video showing the eardrum moving with respiration.
Normally, the eustachian tube (which extends from the back of the nose to the ear) is closed unless one pops the ears (like when flying in an airplane). As such, one does not normally see the eardrum moving to and fro with breathing.
Symptoms this poor patient with patulous eustachian tube may exhibit include hearing one's own breathing inside the ear as well as autophonia (hearing yourself talk in the ear). Symptoms improve transiently when the head is placed in a dependent position (head between the knees).
Treatment is very difficult. Some medical treatments that can be tried that often is ineffective include placement of ear tubes, SSKI (super-saturated potassium iodide), premarin drops, and reserpine. Perhaps the best treatment I've seen for Patulous Eustachian Tube is that provided by Dr. Dennis Poe at Massachusetts Eye and Ear Infirmary in Boston, MA. He performs a minimally invasive endoscopic insertion of a tiny catheter into the eustachian tube. The catheter is just the right size that one can still pop ears easily to prevent eustachian tube dysfunction, but large enough so that one does not suffer the symptoms of patulous eustachian tube.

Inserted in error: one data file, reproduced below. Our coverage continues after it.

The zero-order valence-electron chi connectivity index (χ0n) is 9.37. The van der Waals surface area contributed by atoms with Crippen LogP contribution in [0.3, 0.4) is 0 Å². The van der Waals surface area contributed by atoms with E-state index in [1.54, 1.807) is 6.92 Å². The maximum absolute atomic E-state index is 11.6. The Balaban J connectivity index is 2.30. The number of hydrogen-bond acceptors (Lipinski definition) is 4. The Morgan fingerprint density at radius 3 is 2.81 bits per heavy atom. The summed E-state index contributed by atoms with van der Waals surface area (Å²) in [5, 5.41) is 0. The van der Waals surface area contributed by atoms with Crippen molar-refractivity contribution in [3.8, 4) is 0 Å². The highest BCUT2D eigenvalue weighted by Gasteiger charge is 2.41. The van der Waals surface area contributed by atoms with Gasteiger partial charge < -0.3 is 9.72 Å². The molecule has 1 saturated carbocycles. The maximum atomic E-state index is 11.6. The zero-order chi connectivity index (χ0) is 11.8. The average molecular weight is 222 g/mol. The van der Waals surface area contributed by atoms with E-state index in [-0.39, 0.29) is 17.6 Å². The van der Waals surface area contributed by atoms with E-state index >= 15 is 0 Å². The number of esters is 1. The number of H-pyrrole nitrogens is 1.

The most common problem seen in the clinic regarding the eustachian tube is actually the complete OPPOSITE problem of patulous eustachian tube. It is eustachian tube dysfunction or the "clogged" ears whereby the ear feels full of pressure and one just is not able to pop the ears to release the pressure. In this situation, the eustachian tube stays closed, even when trying to pop the ears.
Check out the video below or here illustrating the problem with patulous eustachian tube.
January 22, 2011
atrophic , breathing , dysfunction , ear , eardrum , eustachian tube , membrane , patulous , tympanic
Posted by Fauquier ENT|